5.“The National Rifle Association was founded in 1871 by two men, a lawyer and a former reporter from the New York Times. For most of its history, the N.R.A. was chiefly a sporting and hunting association. To the extent that the N.R.A. had a political arm, it opposed some gun-control measures and supported many others, lobbying for new state laws in the nineteen-twenties and thirties, which introduced waiting periods for handgun buyers and required permits for anyone wishing to carry a concealed weapon. It also supported the 1934 National Firearms Act—the first major federal gun-control legislation—and the 1938 Federal Firearms Act, which together created a licensing system for dealers and prohibitively taxed the private ownership of automatic weapons (‘machine guns’).”

6.“In 1957, when the N.R.A. moved into new headquarters, its motto, at the building’s entrance, read, ‘Firearms Safety Education, Marksmanship Training, Shooting for Recreation.’ It didn’t say anything about freedom, or self-defense, or rights.”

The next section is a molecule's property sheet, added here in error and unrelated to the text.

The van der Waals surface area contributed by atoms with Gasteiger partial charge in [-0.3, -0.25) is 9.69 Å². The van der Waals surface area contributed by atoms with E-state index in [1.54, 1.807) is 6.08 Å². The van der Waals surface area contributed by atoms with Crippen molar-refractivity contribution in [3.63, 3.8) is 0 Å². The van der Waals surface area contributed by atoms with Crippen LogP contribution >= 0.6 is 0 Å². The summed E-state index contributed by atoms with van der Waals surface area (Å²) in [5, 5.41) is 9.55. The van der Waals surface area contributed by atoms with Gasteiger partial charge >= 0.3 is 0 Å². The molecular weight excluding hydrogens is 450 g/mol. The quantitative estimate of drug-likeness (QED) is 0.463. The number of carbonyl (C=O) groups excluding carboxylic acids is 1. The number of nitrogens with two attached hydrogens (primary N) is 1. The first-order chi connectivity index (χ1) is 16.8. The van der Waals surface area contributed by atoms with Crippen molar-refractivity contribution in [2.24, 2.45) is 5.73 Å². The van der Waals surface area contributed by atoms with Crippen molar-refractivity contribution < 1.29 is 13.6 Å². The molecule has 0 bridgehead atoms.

7.“Gun-rights arguments have their origins not in eighteenth-century Anti-Federalism but in twentieth-century liberalism. They are the product of what the Harvard law professor Mark Tushnet has called the ‘rights revolution,’ the pursuit of rights, especially civil rights, through the courts. In the nineteen-sixties, gun ownership as a constitutional right was less the agenda of the N.R.A. than of black nationalists. In a 1964 speech, Malcolm X said, ‘Article number two of the constitutional amendments provides you and me the right to own a rifle or a shotgun’.”

8.“In 1968, as Winkler relates, the assassinations of Robert Kennedy and Martin Luther King, Jr., gave the issue new urgency. A revised Gun Control Act banned mail-order sales, restricted the purchase of guns by certain high-risk people (e.g., those with criminal records), and prohibited the importation of military-surplus firearms. That law, along with a great deal of subsequent law-and-order legislation, was intended to fight crime, control riots, and solve what was called, in the age of the Moynihan report, the ‘Negro problem.’ The regulations that are part of these laws—firearms restrictions, mandatory-sentencing guidelines, abolition of parole, and the “war on drugs”—are now generally understood to be responsible for the dramatic rise in the U.S. incarceration rate.”